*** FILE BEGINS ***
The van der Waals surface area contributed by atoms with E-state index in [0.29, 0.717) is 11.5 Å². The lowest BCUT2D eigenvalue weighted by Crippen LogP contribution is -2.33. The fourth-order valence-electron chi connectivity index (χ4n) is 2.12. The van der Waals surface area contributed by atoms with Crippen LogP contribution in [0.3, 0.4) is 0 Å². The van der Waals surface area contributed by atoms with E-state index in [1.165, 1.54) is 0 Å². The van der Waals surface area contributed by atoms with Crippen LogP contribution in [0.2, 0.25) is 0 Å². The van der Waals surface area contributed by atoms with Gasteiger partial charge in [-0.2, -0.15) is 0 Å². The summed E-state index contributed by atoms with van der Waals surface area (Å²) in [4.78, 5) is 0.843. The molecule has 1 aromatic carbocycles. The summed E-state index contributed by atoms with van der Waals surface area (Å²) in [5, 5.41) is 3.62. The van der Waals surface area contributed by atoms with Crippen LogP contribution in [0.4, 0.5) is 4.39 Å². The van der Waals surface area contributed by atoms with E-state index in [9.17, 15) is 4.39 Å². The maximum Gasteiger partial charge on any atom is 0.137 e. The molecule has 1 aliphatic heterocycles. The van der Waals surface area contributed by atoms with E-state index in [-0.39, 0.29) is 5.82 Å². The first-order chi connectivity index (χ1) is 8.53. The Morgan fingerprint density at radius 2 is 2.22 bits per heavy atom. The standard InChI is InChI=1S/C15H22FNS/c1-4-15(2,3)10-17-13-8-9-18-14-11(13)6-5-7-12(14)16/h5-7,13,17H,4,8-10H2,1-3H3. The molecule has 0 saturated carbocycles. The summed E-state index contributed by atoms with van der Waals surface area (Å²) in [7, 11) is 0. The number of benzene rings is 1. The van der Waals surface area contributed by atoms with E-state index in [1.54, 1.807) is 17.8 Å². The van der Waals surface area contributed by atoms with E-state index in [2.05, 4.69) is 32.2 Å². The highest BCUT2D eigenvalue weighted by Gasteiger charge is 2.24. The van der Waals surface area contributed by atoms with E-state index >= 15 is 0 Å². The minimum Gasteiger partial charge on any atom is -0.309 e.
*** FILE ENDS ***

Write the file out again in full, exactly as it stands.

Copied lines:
The van der Waals surface area contributed by atoms with E-state index in [0.29, 0.717) is 11.5 Å². The lowest BCUT2D eigenvalue weighted by Crippen LogP contribution is -2.33. The fourth-order valence-electron chi connectivity index (χ4n) is 2.12. The van der Waals surface area contributed by atoms with Crippen LogP contribution in [0.3, 0.4) is 0 Å². The van der Waals surface area contributed by atoms with E-state index in [1.165, 1.54) is 0 Å². The van der Waals surface area contributed by atoms with Crippen LogP contribution in [0.2, 0.25) is 0 Å². The van der Waals surface area contributed by atoms with Gasteiger partial charge in [-0.2, -0.15) is 0 Å². The summed E-state index contributed by atoms with van der Waals surface area (Å²) in [4.78, 5) is 0.843. The molecule has 1 aromatic carbocycles. The summed E-state index contributed by atoms with van der Waals surface area (Å²) in [5, 5.41) is 3.62. The van der Waals surface area contributed by atoms with Crippen LogP contribution in [0.4, 0.5) is 4.39 Å². The van der Waals surface area contributed by atoms with E-state index in [9.17, 15) is 4.39 Å². The maximum Gasteiger partial charge on any atom is 0.137 e. The molecule has 1 aliphatic heterocycles. The van der Waals surface area contributed by atoms with E-state index in [-0.39, 0.29) is 5.82 Å². The first-order chi connectivity index (χ1) is 8.53. The Morgan fingerprint density at radius 2 is 2.22 bits per heavy atom. The standard InChI is InChI=1S/C15H22FNS/c1-4-15(2,3)10-17-13-8-9-18-14-11(13)6-5-7-12(14)16/h5-7,13,17H,4,8-10H2,1-3H3. The molecule has 0 saturated carbocycles. The summed E-state index contributed by atoms with van der Waals surface area (Å²) in [7, 11) is 0. The number of benzene rings is 1. The van der Waals surface area contributed by atoms with E-state index in [1.54, 1.807) is 17.8 Å². The van der Waals surface area contributed by atoms with E-state index in [2.05, 4.69) is 32.2 Å². The highest BCUT2D eigenvalue weighted by Gasteiger charge is 2.24. The van der Waals surface area contributed by atoms with E-state index >= 15 is 0 Å². The minimum Gasteiger partial charge on any atom is -0.309 e.